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Australian adolescents set to become Pfizer's lab rats 🐀 (again)
The TGA grants provisional approval for Pfizer's BA.4/BA.5 bivalent booster for Australians 12 years and older
The TGA has granted provisional approval for Pfizer's bivalent Covid vaccine to be administered as a booster dose in Australians aged 12 years and older.
This is the first bivalent booster to be made available to adolescents under 18 years of age. It is also the first Covid vaccine to target the Omicron BA.4/BA.5 strain as well as the Wuhan strain. Bivalent boosters targeting the BA.1 strain, by both Moderna and Pfizer, were provisionally approved for adults 18+ in August and October 2022, respectively.
In case you’re wondering, yes, this is the booster that was only tested on 8 mice prior to being granted provisional approval by the FDA late last year. Read the preliminary findings that were provided to the FDA, HERE, and a summary of the results by Igor Chudov, HERE.
There is testing on real people in progress though, and the TGA states that their provisional approval of the Pfizer bivalent was based on data from an ongoing Phase II/III study which showed that the vaccine elicited a satisfactory neutralising antibody response one month after the booster dose.
We could get into the weeds about the effectiveness of bivalent boosters over very short windows of time, but actually, there’s little point, because it’s a myopic argument.
The human trials for this product will not be complete until 23 April 2023. What we have so far is surrogate markers (titers) from 8 mice, and assurances that the data from part-way through an ongoing trial in humans is promising. What we don’t have is: any understanding of dose effect; knowledge of effects of mixing brands across multiple doses over time; and medium-long term efficacy and safety data.
In other words, the “largest global vaccination trial ever” is still unfolding with the (unwitting?) participation of the Australian public.
There are any other number of arguments that can be made to seriously question the TGA’s decision, including:
The fact that the the TGA is funded almost exclusively by industry,
And that it conducts its Covid vaccine assessments based on, “the information provided by the vaccine’s sponsor.”
Even vaccine proponent and inventor Paul Offit thinks endless boosting for healthy young people is ineffective and a bad idea.
Boosters are likely driving new immune escaping variants,
The younger the (healthy) person, the greater the risks compared to benefits of Covid vaccination,
Particularly with cardiac issues for young males,
And there appears to be a dose effect - risk increases with each dose.
According to the Australian DoH, Covid is of virtually no risk to young people (up to 17 years of age),
And the number needed to treat to prevent one Covid hospitalisation is stupidly high - this analysis published in the BMJ estimated that 31, 207–42, 836 young adults aged 18–29 years must receive a booster to prevent one Covid hospitalisation over a 6-month period.
Based in reality.
The TGA says that the new bivalent Pfizer vaccine has a similar safety profile to the original COMIRNATY booster, which we can presumably take to mean that it will cause net harm.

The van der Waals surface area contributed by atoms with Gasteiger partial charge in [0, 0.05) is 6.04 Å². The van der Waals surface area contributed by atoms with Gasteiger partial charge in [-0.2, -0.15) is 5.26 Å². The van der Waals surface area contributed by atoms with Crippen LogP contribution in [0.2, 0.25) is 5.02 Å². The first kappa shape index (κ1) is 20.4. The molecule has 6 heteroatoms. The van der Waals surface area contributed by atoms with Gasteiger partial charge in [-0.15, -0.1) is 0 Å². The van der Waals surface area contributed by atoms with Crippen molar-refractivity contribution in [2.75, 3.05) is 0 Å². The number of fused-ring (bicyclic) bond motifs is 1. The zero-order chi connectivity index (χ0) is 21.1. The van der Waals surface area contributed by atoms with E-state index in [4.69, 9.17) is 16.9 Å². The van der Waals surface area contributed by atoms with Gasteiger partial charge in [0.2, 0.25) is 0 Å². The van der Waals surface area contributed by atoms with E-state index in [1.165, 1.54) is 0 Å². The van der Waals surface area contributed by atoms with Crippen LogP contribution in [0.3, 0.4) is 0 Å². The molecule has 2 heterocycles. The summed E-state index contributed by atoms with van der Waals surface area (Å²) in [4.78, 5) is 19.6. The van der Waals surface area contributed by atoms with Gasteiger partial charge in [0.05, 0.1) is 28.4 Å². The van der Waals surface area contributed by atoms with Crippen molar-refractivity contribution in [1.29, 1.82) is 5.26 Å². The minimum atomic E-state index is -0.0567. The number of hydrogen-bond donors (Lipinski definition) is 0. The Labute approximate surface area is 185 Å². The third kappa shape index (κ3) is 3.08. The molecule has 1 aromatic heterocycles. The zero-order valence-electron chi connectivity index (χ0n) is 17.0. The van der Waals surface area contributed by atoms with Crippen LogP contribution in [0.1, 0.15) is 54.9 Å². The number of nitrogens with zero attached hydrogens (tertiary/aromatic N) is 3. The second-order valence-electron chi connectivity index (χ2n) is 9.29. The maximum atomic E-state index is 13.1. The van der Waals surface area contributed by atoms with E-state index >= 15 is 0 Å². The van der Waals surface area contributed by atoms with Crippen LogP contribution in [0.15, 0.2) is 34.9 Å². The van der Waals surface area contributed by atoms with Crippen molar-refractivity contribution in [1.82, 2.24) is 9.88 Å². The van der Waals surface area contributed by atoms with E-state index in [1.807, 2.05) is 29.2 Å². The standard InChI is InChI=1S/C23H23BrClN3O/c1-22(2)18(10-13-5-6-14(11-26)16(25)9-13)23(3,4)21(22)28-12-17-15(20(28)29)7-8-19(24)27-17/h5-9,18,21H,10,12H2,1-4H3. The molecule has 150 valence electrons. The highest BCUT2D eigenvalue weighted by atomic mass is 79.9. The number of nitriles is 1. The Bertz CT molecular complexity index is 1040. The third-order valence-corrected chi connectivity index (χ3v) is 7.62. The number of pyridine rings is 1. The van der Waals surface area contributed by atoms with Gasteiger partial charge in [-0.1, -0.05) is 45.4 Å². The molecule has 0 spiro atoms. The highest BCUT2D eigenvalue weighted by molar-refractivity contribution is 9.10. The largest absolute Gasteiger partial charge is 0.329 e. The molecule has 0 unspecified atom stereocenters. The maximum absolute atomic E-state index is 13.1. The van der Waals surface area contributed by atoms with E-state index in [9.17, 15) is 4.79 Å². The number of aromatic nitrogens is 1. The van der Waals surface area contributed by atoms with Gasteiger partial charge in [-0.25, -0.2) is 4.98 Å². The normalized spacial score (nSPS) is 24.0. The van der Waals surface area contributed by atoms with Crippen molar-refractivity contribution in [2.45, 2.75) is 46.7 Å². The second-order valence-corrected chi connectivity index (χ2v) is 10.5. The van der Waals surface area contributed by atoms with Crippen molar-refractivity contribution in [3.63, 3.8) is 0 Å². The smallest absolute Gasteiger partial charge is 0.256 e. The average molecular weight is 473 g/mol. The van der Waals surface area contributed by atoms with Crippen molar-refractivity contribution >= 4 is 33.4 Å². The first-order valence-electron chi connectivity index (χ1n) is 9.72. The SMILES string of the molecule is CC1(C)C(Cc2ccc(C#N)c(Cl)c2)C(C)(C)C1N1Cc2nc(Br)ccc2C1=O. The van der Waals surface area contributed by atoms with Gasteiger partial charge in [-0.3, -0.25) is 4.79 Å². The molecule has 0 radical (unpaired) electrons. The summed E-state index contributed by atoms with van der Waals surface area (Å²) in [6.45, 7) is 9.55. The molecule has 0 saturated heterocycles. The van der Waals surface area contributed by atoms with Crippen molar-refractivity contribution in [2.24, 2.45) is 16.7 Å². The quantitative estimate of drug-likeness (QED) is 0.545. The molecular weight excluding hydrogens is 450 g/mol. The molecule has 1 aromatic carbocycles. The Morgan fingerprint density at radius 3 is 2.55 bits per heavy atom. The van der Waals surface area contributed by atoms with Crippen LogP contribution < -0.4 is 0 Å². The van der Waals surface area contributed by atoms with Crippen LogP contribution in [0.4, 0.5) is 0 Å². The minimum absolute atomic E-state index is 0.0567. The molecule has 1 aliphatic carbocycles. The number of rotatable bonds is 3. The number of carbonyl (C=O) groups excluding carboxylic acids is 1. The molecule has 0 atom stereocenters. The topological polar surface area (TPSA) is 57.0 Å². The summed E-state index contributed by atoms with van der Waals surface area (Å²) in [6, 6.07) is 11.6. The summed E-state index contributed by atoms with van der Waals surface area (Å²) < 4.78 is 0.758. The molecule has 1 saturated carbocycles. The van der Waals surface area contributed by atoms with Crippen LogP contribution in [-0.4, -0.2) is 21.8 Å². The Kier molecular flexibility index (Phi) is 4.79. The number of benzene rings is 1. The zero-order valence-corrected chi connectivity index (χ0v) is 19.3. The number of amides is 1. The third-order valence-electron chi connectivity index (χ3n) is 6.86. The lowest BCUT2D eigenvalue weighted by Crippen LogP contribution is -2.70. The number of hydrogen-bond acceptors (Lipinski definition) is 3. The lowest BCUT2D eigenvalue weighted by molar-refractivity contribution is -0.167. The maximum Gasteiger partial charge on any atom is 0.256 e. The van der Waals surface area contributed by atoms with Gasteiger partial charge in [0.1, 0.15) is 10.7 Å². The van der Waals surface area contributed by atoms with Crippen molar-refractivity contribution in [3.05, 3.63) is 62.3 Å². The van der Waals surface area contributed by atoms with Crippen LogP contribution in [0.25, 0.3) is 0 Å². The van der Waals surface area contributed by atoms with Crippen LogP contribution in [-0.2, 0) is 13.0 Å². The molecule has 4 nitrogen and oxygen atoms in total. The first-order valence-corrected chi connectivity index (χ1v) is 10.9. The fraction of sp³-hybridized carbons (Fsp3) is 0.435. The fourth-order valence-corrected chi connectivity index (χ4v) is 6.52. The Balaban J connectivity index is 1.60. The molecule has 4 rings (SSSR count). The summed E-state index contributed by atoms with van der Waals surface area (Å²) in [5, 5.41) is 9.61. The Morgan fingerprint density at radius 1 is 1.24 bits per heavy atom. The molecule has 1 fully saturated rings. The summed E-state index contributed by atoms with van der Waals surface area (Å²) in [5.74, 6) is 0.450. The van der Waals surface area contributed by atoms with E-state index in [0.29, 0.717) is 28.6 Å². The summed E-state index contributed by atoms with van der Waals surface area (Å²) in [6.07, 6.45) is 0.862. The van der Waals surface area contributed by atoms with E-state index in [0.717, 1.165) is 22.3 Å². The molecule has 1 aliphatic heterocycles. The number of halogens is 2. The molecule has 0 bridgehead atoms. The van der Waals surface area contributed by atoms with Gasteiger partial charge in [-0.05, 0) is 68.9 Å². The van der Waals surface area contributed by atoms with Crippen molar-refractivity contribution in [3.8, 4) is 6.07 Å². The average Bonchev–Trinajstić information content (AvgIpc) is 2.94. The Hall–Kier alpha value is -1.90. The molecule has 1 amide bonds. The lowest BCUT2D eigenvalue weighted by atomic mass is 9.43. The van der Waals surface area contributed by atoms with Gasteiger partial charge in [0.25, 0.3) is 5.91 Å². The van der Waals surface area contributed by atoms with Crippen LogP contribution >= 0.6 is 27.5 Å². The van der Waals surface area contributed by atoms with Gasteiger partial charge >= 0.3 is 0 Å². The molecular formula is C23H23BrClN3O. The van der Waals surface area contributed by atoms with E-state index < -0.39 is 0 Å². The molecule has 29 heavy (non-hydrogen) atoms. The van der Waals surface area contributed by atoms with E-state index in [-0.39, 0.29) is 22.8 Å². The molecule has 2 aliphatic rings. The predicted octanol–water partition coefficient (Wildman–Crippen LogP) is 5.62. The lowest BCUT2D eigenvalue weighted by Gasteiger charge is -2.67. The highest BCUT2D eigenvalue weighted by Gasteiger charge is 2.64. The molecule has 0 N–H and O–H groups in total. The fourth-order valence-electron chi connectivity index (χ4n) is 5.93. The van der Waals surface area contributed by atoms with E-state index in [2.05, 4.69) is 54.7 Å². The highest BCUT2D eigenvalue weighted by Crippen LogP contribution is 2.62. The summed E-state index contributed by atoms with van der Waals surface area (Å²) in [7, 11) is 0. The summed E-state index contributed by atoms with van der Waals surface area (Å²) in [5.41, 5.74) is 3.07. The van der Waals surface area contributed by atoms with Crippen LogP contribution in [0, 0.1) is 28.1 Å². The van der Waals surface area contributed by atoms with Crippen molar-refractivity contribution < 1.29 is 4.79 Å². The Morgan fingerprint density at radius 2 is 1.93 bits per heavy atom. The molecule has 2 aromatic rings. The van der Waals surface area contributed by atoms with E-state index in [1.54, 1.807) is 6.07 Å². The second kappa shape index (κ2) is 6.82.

On safety - the TGA says that they “closely monitor” reports of suspected side effects in, “the most intensive safety monitoring ever conducted of any vaccines in Australia.” In all my interviews for Jab Injuries Australia, I have not spoken to one person, ever, who has received any follow-up by the TGA after lodging a report. Coverse, an Australian not-for-profit that runs Covid vaccine injury support groups, similarly reports that of all the injured people it has dealt with, not a single one has been followed up by the TGA or any other drug safety agency (Long Covid Inquiry Submission 516).
The decision now falls to the Australian advisory body, ATAGI, as to whether to recommend the Pfizer bivalent booster, or not. They typically do follow through with recommendation of provisionally approved Covid vaccines, but occasionally they stop short of blanket recommendations. Pfizer’s COMIRNATY was provisionally approved for 6 months to 5 years old, but was recommended only for at risk children (not the general population in that age group). The fourth shot has been recommended for 50+ year old Australians, but is not outright recommended for anyone under 50 due to lack of evidence of benefit (although it is available to 30-49 age group, and state premiers and health officials have not held back in recommending it to this cohort of their own accord).
The main issue for people to take away, and parents in particular, is that the safety and efficacy of these new bivalent boosters is not ‘settled science.’ Even when the Pfizer trial finishes at the end of April, we will have no medium or long term safety and efficacy data.
Finally, while we’re discussing mouse data, Alex Berenson reports that after four shots, Covid jabs sharply reduced immune function in mice:
Given that the FDA only required testing on mice to ok the bivalent booster, we can safely assume they will stop the shots based on these results in mice. Right?
(It was me)
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A half hour after emailing this post, I came across this from the Wall Street Journal,
The Deceptive Campaign for Bivalent Covid Boosters: Studies show they fail to live up to their promise, but vaccine makers and experts keep pushing them.
From the article, there are 3 scientific problems with the bivalent boosters:
”First, the virus is evolving much faster than the vaccines can be updated. Second, vaccines have hard-wired our immune systems to respond to the original Wuhan strain, so we churn out fewer antibodies that neutralize variants targeted by updated vaccines. Third, antibodies rapidly wane after a few months.”
You don’t say.